Shiga toxin-producing Escherichia coli (STEC) infections result in a significant public health impact because of the severity of the disease that, in young children especially, can lead to hemolytic-uremic syndrome (HUS). A rise in the number of HUS cases was observed in the Apulia region of Italy from 2013 to 2017, and so, in 2018, a symptom-based surveillance system for children with bloody diarrhea (BD) was initiated in order to detect and manage STEC infections. The objective of the study was to describe the epidemiology of STEC infections in children from June 2018 to August 2019. Children <15 years old with BD were hospitalized and tested for STEC. Real-time PCR for virulence genes (stx1, stx2, eae) and serogroup identification tests were performed on stool samples/rectal swabs of cases. STEC infection was detected in 87 (10.6%) BD cases. The median age of STEC cases was 2.7 years, and 60 (68.9%) were <4. Of these 87 cases, 12 (13.8%) came from households with diarrhea. The reporting rate was 14.2/100,000, with the highest incidence in cases from the province of Bari (24.2/100,000). Serogroups O26 and O111 were both detected in 22/87 (25.3%) cases. Co-infections occurred in 12.6% of cases (11/87). Twenty-nine STEC were positive for stx1, stx2, and eae. Five cases (5.7%) caused by O26 (n = 2), O111 (n = 2), and O45 (n = 1) developed into HUS. A risk-oriented approach based on the testing of children with BD during the summer may represent a potentially beneficial option to improve the sensitivity of STEC surveillance, not only in Italy but also in the context of Europe as a whole.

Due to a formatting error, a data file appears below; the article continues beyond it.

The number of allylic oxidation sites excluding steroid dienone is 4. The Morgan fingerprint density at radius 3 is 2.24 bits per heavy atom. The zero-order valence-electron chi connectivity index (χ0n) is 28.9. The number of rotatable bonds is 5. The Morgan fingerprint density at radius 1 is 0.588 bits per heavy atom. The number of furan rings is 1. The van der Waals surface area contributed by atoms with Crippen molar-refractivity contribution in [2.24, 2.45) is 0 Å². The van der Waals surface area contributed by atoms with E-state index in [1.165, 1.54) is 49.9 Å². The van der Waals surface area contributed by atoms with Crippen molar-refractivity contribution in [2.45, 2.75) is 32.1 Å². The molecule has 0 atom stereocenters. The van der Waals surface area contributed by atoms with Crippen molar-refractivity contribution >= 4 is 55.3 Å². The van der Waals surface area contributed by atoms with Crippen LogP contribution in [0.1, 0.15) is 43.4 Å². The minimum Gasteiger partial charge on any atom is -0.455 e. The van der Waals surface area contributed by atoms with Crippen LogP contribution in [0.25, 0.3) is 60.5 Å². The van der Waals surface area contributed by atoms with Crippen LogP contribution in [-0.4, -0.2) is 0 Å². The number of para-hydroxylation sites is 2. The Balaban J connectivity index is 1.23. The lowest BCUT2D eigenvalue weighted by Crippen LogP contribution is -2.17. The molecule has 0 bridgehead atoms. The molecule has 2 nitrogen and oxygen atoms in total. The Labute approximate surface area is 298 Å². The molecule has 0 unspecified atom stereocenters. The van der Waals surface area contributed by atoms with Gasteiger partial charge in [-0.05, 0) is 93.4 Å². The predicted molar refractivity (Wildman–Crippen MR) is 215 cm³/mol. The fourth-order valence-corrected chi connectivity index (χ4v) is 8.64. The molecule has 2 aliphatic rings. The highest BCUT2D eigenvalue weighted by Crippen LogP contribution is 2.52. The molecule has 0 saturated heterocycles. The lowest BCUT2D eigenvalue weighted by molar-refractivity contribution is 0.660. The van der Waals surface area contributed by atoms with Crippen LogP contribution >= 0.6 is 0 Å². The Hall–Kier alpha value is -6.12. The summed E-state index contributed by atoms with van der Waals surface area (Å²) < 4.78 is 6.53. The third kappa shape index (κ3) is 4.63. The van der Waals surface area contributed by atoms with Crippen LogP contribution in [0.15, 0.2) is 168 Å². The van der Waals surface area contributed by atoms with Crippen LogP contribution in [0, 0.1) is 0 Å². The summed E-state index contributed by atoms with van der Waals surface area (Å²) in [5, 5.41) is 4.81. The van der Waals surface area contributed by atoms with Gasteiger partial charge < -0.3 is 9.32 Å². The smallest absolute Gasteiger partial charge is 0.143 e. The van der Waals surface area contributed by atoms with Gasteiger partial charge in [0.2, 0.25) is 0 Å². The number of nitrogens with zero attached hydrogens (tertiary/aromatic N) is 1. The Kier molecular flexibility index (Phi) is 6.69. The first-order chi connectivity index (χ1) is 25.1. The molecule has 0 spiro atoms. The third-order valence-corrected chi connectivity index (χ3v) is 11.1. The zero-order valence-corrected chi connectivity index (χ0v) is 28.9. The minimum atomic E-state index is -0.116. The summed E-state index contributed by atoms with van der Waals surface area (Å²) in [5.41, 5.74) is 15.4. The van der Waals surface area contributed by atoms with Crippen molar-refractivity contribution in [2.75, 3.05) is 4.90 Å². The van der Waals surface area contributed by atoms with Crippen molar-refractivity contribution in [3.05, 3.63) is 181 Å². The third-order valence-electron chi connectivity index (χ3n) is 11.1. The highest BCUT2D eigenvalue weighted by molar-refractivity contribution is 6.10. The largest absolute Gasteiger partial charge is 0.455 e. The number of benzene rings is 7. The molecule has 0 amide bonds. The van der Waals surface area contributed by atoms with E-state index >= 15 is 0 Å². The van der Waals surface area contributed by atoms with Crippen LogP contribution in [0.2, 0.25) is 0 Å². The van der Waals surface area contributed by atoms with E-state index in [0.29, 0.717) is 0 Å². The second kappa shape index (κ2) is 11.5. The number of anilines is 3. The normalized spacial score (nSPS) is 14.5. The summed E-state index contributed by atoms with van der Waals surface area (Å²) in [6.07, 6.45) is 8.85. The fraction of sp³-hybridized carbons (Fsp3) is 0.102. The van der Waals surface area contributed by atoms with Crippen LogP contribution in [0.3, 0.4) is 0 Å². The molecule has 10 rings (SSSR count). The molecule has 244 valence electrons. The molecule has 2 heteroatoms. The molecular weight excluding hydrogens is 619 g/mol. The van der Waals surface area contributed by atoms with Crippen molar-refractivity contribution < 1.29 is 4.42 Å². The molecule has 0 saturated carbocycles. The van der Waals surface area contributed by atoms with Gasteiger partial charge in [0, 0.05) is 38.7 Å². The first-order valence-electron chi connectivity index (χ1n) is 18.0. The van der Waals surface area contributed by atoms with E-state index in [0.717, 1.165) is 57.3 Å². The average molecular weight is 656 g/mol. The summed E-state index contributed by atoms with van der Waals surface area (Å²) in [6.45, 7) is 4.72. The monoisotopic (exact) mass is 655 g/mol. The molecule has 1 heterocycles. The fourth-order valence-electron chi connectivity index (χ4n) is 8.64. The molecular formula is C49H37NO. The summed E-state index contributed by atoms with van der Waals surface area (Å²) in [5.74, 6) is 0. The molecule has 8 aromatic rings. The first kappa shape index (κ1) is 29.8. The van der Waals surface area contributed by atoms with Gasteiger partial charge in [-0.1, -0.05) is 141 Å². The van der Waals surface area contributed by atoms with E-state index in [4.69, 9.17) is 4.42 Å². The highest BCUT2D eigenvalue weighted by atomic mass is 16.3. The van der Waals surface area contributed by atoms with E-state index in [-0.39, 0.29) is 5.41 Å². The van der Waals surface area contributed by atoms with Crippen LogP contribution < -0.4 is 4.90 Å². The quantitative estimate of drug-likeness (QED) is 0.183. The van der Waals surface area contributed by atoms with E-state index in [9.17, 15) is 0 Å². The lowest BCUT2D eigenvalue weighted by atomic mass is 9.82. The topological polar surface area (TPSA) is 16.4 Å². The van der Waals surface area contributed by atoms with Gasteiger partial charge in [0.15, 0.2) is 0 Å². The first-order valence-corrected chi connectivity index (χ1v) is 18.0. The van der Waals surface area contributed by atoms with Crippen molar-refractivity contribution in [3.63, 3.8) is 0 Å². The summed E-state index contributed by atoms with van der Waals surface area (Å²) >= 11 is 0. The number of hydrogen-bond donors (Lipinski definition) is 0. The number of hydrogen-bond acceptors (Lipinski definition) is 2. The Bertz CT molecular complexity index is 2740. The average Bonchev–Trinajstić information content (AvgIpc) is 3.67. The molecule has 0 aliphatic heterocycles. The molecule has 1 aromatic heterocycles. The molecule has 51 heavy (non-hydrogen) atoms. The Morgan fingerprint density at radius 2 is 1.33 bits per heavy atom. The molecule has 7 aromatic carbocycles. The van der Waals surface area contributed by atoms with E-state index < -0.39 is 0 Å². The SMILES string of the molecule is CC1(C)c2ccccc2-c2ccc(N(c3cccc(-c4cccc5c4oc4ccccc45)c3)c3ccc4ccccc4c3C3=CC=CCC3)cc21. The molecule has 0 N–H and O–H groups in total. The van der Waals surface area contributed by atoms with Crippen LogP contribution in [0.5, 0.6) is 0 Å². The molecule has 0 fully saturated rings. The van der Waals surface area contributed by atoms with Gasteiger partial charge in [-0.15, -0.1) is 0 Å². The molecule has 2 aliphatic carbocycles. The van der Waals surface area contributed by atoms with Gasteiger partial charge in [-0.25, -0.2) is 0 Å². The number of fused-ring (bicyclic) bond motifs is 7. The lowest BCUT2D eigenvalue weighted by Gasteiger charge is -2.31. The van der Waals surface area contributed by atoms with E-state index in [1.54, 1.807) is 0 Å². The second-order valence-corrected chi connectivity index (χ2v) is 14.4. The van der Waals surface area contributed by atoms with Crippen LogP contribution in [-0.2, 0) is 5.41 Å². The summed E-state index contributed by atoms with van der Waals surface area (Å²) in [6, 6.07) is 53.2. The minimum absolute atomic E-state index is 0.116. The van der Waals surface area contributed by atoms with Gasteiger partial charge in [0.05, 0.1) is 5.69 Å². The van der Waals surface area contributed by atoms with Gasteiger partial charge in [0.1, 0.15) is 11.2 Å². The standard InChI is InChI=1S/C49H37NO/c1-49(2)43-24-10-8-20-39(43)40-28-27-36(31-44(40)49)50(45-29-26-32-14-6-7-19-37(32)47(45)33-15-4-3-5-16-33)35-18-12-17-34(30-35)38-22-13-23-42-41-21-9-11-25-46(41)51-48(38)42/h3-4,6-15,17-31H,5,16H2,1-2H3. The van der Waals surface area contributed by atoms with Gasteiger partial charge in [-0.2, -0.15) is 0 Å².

Epidemiology of Shiga Toxin-Producing Escherichia coli Infections in Southern Italy after Implementation of Symptom-Based Surveillance of Bloody Diarrhea in the Pediatric Population

Loconsole, Daniela;Centrone, Francesca;Accogli, Marisa;Casulli, Daniele;De Robertis, Anna;Morea, Anna;Quarto, Michele;Chironna, Maria
2020-01-01

Abstract

Shiga toxin-producing Escherichia coli (STEC) infections result in a significant public health impact because of the severity of the disease that, in young children especially, can lead to hemolytic-uremic syndrome (HUS). A rise in the number of HUS cases was observed in the Apulia region of Italy from 2013 to 2017, and so, in 2018, a symptom-based surveillance system for children with bloody diarrhea (BD) was initiated in order to detect and manage STEC infections. The objective of the study was to describe the epidemiology of STEC infections in children from June 2018 to August 2019. Children <15 years old with BD were hospitalized and tested for STEC. Real-time PCR for virulence genes (stx1, stx2, eae) and serogroup identification tests were performed on stool samples/rectal swabs of cases. STEC infection was detected in 87 (10.6%) BD cases. The median age of STEC cases was 2.7 years, and 60 (68.9%) were <4. Of these 87 cases, 12 (13.8%) came from households with diarrhea. The reporting rate was 14.2/100,000, with the highest incidence in cases from the province of Bari (24.2/100,000). Serogroups O26 and O111 were both detected in 22/87 (25.3%) cases. Co-infections occurred in 12.6% of cases (11/87). Twenty-nine STEC were positive for stx1, stx2, and eae. Five cases (5.7%) caused by O26 (n = 2), O111 (n = 2), and O45 (n = 1) developed into HUS. A risk-oriented approach based on the testing of children with BD during the summer may represent a potentially beneficial option to improve the sensitivity of STEC surveillance, not only in Italy but also in the context of Europe as a whole.
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Utilizza questo identificativo per citare o creare un link a questo documento: https://hdl.handle.net/11586/308961
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